Sammy Wilson: Brexit red lines warning is ‘not a dangerous strategy’

DUP MP Sammy Wilson has said it would be “negligent” if his party failed to spell out the “consequences” for Theresa May of breaking her “promises” to keep the integrity of the UK intact.

Speaking on BBC Radio Ulster this afternoon, Mr Wilson restated a “warning” to the Prime Minister that she cannot count on DUP votes in Parliament without sufficient reassurances that there will be no Irish Sea border.

Sammy Wilson. Picture Charles McQuillan/Pacemaker.

Sammy Wilson. Picture Charles McQuillan/Pacemaker.

He framed the future of the Brexit negotiations as a “choice” between Northern Ireland remaining aligned with the UK or becoming aligned instead with the EU.

“It’s not a dangerous strategy, it’s where we have always said we would be,” Mr Wilson told BBC’s TalkBack programme. “The Prime Minister has made certain promises about the Brexit negotiations and keeping the integrity of the United Kingdom. Michel Barnier is demanding that the United Kingdom be broken up as the price of any Brexit deal with the UK government.

“We have made it clear that as a unionist party we will not accept that.”

The East Antrim MP continued: “And by the way, it’s not just a strategy which we are following. We have got considerable support within the Conservative party who are appalled, first of all, at the fact that the government ever agreed to the nonsense of a backstop for the Irish border, a problem which isn’t even a problem anyway. And secondly that she has been prepared to even contemplate some of the suggestions which have been made by the European Union which would have laws in Northern Ireland still made in Brussels, would have the adjudication of those laws made by the European Court of Justice, and which would have the EU determininig whether or not we could take part in any future trade deals the United Kingdom would enter.”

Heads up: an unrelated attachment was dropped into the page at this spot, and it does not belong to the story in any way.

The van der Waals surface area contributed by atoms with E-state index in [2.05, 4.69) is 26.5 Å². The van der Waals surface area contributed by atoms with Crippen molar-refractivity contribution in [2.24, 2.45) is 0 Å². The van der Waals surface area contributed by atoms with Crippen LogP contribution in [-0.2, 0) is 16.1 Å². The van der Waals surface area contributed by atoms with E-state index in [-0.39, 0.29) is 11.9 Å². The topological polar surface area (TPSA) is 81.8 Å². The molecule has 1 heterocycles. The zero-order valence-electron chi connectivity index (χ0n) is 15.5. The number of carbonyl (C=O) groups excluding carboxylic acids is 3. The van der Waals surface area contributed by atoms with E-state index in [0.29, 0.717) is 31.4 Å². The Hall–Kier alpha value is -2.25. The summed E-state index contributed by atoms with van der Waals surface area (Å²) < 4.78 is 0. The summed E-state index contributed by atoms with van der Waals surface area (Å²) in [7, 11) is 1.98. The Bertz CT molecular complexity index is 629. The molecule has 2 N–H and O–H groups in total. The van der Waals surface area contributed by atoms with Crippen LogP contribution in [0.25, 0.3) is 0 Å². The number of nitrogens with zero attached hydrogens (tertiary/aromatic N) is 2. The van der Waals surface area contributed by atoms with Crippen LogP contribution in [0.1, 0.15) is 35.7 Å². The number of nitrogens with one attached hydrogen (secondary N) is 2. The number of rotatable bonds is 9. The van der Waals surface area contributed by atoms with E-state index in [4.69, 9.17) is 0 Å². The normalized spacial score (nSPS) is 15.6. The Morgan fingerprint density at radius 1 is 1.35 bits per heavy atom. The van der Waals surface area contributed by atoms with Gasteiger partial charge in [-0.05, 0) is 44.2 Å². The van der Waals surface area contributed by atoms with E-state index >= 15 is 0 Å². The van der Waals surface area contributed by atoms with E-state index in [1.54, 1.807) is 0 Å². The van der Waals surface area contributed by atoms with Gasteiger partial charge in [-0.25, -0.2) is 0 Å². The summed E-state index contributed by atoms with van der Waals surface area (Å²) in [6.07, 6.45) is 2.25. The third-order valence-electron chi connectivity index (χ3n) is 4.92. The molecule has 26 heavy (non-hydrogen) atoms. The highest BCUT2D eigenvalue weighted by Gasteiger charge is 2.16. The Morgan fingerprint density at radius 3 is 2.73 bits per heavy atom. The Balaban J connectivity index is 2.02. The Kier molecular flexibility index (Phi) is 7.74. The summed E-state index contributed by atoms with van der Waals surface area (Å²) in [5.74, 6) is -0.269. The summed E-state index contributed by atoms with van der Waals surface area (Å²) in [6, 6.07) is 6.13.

The East Antrim MP also addressed a frequent criticism of the DUP’s Brexit red lines.

He explained why his party were content with Northern Ireland’s existing divergence with the rest of the UK on certain issues, such as abortion and same-sex marriage, but not on the customs divergence suggested by the EU.

“Those different laws are as a result of the fact that certain things are devolved to Nortehrn Ireland, just as certain things are devolved to Wales and Scotland,” he said. “But that’s done within the constitutional arrangements of the United Kingdom. The different laws which we would finish up with if we go down the track that the EU wants us to go down would be laws awhich are made by Brussels, without any input from the people of Northern Ireland, without consideration of the impact that they have on Northern Ireland and Northern Ireland firms.

“That’s the difference.”
He added: “The choice is that we stay within the United Kingdom and benefit from the future arrangements that the United Kingdom has, or else go with the EU plan which would have us in the situation where our laws are made in Brussels, we don’t have input into those laws, and also we are excluded from the agreements which our biggest trading partner GB would make.”

Asked about the consequences of a vote against Theresa May’s budget, Mr Wilson said: “The next couple of weeks are going to be crucial. We have warned the government of the consequences if they break their promises that the United Kingdom will not be broken up and that Northern Ireland will not be treated as part of the EU.

“What we do know is what the EU negotiators have said is their bottom line. We also know that the government is talking about that bottom line. Our view is that they shouldn’t even be considering it.

“It would be negligent of us not to spell out that there would be consequences if the agreement which was made with us is broken by the government.”